How can we avoid forgetting in real-life what we learn in classes?

by Chaitanya Charan dasMarch 15, 2017

Anwser Podcast


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Time: 4 minutes 16 seconds

Transcribed by: Nikhil Fernandes

Question:
How can we avoid forgetting in real-life what we learn in classes?

Answer:
We are fighting an inner war. Fighting a war means we need to have our weapons with us. Not just any weapons but the specific weapons which can help us fight a specific enemy. If we examine our mind, we will find that the broad ways in which the mind tricks us are not unlimited. The mind may sometimes make us angry, sometimes depressed, sometimes envious and so on. Whatever it may be, each of us will find out that there are certain standard ways by which the mind tricks or troubles us.

What we can do is, in advance find sections from scriptures or points we have heard in classes and make those accessible for ourselves. If we just read scripture, it contains so many things, we may not find the right thing at the right time. If we know the anartha that troubles us and the points which help us cope with that anartha, then we should keep those points accessible. For example, on our computer we can keep an anti-anger folder, an anti-greed folder or an anti-depression folder. If we hear a lecture that helps us cope with any of these, we place it in pertinent folder. It need not be the full lecture but even a small section of the lecture. It could even be one point from the lecture. Whatever anartha is troubling us, we need to make the resources for fighting it readily accessible. However, despite our advance preparation, it is possible that when danger arrives, the mind tricks us by making us forget things. There are times when we may have the anti-anger folder on our computer but we still write an angry email. Ultimately, we have to continuously endeavour to learn to use our free will properly.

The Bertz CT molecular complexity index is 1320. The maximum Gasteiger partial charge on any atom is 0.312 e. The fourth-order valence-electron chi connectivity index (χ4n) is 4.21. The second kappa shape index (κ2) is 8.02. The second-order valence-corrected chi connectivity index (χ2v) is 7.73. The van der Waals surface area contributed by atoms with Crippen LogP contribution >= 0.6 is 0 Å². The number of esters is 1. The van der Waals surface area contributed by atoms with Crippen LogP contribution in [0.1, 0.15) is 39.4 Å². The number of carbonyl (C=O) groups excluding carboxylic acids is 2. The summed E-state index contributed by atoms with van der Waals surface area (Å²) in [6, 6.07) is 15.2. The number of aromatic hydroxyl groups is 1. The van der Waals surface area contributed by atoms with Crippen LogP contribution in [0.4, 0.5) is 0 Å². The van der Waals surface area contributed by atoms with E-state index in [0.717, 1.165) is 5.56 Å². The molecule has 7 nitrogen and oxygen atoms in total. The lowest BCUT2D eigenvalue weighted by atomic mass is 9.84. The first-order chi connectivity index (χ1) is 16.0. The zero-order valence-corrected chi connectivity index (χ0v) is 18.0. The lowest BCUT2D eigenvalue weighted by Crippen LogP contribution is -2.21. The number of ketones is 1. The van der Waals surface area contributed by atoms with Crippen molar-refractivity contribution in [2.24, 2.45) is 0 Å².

The more the right thing is easily accessible to us, the more is the likelihood that we will use it. It is our responsibility to make the devotional resources as easily accessible as possible. In general, the mind is lazy – it always chooses the path of least resistance. If we decrease the resistance to the right path, the mind will automatically choose the right path. Continuing the example above, sometimes we are angry but writing an angry email also takes up energy. If there is a nice extract, nice verse or a nice quote at hand then reading that and dealing with the anger is easier than writing a long mail.

To summarize, we must have customised resources for dealing with the specific anarthas that trouble us and we must keep such resources as easily accessible as possible. Ultimately, we will need Krishna’s mercy for remembering those resources at the right time so that we can act on those. It is Krishna only who will provide us the intelligence when trouble arrives, dadami buddhi-yogam tam yena mam upayanti te. We can attract Krishna’s mercy through our sincere and consistent endeavours to overcome our anarthas.

About The Author
Chaitanya Charan das

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